Forecast cone explained: Here’s how you should react in days leading up to landfall

Cone highlights where center of storm could track

ORLANDO, Fla. – The cone of uncertainty is arguably the most iconic thing about hurricane season. Since 2002, it has been the National Hurricane Center’s official forecast for the center of a tropical system.

It is important to know how to react should your location be in “the cone.”

First things the first, the cone represents where the center of the storm could go over the next five days. This is where the highest impacts of the storm will be felt.

It is important to note that destructive impacts in the form of heavy rain, wind and storm surge will be felt outside of the cone.

It is also important not to focus on the center of the cone, as the purpose of the cone is to highlight the forecast uncertainty of the storm. The center of the storm could track on the southern side, northern side or near the center of the projected path.

Time to landfall

Here is a day-by-day breakdown of how you should handle being in the cone.

6+ days - [Too soon for most decisions]

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The cone only goes out five days but if you find yourself just outside of the official forecast, know that it is too early for specific details on local impacts. Most spaghetti plots aren’t reliable.

At this point, avoid the noise of social media and trust your expert meteorologist.

5 days - [Caution with the cone]

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You find yourself in the cone, five days out from a potential landfall. There is a reason the cone is so wide at this point as there is a large margin for error. A lot can change with the forecast, but it is a good idea to start getting things in order that take more than two days, like making sure medications are filled.

4 days [Identify outcomes]

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There is still some uncertainty as to where the worst of the impacts could occur. Confidence is growing but continue to monitor expert meteorologists. Pay attention to the timeline of the storm. Storm preparations may need to start.

3 days [Prepare for impacts]

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Storm preparations should be underway. This is the time where impacts on a local scale start to become clearer.

There is still some uncertainty as where the worst of the storm could go because of wobbles with the center but at this point, impacts are likely. Remember, if your area is outside of the cone, impacts always extend outside of it.

2 days [Deadline day]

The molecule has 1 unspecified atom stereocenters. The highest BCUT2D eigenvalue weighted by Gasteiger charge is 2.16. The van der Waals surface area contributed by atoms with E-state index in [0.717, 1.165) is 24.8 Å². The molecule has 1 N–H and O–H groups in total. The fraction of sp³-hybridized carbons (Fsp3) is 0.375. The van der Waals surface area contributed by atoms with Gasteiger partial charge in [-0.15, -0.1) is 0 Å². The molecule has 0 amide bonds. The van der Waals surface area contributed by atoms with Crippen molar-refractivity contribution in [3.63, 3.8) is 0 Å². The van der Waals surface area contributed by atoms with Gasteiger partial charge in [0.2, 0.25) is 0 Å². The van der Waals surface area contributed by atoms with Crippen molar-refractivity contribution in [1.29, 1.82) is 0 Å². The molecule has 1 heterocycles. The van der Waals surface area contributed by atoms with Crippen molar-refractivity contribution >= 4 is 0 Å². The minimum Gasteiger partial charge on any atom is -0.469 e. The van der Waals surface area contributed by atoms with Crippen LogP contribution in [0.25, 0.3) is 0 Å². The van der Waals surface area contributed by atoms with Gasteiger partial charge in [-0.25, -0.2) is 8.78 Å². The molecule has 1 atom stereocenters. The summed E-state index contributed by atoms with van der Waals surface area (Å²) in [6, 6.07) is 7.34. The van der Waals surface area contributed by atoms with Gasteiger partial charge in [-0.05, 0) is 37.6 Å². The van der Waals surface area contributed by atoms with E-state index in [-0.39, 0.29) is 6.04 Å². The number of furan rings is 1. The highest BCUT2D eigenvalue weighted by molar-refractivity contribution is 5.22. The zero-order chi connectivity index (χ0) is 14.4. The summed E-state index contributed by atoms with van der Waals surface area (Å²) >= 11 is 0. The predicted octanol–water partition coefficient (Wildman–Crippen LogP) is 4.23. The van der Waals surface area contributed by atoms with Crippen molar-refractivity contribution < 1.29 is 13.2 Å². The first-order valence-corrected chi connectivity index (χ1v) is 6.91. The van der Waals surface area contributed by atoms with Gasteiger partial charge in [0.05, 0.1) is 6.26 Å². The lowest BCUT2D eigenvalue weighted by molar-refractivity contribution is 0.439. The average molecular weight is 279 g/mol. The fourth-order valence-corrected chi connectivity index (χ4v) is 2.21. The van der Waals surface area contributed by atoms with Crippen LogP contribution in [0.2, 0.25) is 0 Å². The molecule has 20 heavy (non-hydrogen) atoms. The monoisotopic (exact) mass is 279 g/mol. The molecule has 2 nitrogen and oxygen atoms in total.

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Overall confidence in storm impacts are now high. Monitor local officials and news broadcasts for possible evacuation orders. Watches are now in effect from the National Hurricane Center. Storm preparations should be complete or wrapping up.

Less than 24 hours to landfall [Pay attention]

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There is still a 78-mile margin of error for where the official landfall will take place. Little wobbles with the center of the storm are still possible and are likely with stronger storms. This matters significantly for where landfall and the absolute worst of the impacts occur. Significant storm hazards will happen well outside of the cone and far away from landfall.

Weather conditions will rapidly deteriorate during this period. Outer bands are likely already impacting land. Severe weather is possible. Warnings are in effect from the National Hurricane Center.

Landfall [Inland hazards]

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The worst of the storm is impacting the coast. Significant inland hazards including flash flooding, damaging wind and tornadoes are also likely. These hazards may extend for days depending upon the

While there are certainly tasks to take care of leading up to a storm, being prepared as much as possible prior to a storm threatening is highly recommended. This will help to limit stress and anxiety.


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About the Author:

Jonathan Kegges joined the News 6 team in June 2019 as the Weekend Morning Meteorologist. Jonathan comes from Roanoke, Virginia where he covered three EF-3 tornadoes and deadly flooding brought on by Hurricanes Florence and Michael.